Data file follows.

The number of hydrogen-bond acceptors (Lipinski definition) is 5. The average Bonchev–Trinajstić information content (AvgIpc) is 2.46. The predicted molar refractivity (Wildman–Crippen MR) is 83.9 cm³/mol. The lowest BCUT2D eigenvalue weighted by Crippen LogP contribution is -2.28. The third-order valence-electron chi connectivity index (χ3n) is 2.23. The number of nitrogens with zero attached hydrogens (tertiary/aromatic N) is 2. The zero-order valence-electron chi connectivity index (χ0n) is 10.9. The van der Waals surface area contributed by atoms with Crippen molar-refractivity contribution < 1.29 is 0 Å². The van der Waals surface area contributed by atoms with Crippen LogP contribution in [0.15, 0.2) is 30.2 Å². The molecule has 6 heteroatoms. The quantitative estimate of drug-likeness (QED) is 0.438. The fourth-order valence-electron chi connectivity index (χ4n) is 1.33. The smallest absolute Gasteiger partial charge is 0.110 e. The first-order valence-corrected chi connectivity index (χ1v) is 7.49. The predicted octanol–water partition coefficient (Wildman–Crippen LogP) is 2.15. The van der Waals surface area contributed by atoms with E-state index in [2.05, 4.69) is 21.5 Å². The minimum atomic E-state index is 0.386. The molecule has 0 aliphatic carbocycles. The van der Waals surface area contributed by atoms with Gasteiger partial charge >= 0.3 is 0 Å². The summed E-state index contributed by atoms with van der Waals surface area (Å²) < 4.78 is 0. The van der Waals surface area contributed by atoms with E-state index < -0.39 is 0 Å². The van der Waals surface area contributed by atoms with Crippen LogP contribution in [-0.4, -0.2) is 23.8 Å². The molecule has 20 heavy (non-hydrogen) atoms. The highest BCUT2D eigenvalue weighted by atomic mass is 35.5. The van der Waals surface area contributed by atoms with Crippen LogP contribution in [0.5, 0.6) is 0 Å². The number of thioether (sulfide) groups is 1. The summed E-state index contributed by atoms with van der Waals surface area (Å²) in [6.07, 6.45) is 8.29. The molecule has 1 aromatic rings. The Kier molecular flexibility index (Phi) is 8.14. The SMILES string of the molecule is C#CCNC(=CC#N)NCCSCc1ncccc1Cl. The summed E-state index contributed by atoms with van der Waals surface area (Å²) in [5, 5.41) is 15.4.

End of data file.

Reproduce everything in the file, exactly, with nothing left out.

The number of hydrogen-bond acceptors (Lipinski definition) is 5. The average Bonchev–Trinajstić information content (AvgIpc) is 2.46. The predicted molar refractivity (Wildman–Crippen MR) is 83.9 cm³/mol. The lowest BCUT2D eigenvalue weighted by Crippen LogP contribution is -2.28. The third-order valence-electron chi connectivity index (χ3n) is 2.23. The number of nitrogens with zero attached hydrogens (tertiary/aromatic N) is 2. The zero-order valence-electron chi connectivity index (χ0n) is 10.9. The van der Waals surface area contributed by atoms with Crippen molar-refractivity contribution < 1.29 is 0 Å². The van der Waals surface area contributed by atoms with Crippen LogP contribution in [0.15, 0.2) is 30.2 Å². The molecule has 6 heteroatoms. The quantitative estimate of drug-likeness (QED) is 0.438. The fourth-order valence-electron chi connectivity index (χ4n) is 1.33. The smallest absolute Gasteiger partial charge is 0.110 e. The first-order valence-corrected chi connectivity index (χ1v) is 7.49. The predicted octanol–water partition coefficient (Wildman–Crippen LogP) is 2.15. The van der Waals surface area contributed by atoms with E-state index in [2.05, 4.69) is 21.5 Å². The minimum atomic E-state index is 0.386. The molecule has 0 aliphatic carbocycles. The van der Waals surface area contributed by atoms with Gasteiger partial charge >= 0.3 is 0 Å². The summed E-state index contributed by atoms with van der Waals surface area (Å²) < 4.78 is 0. The van der Waals surface area contributed by atoms with E-state index < -0.39 is 0 Å². The van der Waals surface area contributed by atoms with Crippen LogP contribution in [-0.4, -0.2) is 23.8 Å². The molecule has 20 heavy (non-hydrogen) atoms. The highest BCUT2D eigenvalue weighted by atomic mass is 35.5. The van der Waals surface area contributed by atoms with Crippen LogP contribution in [0.5, 0.6) is 0 Å². The number of thioether (sulfide) groups is 1. The summed E-state index contributed by atoms with van der Waals surface area (Å²) in [6.07, 6.45) is 8.29. The molecule has 1 aromatic rings. The Kier molecular flexibility index (Phi) is 8.14. The SMILES string of the molecule is C#CCNC(=CC#N)NCCSCc1ncccc1Cl. The summed E-state index contributed by atoms with van der Waals surface area (Å²) in [5, 5.41) is 15.4.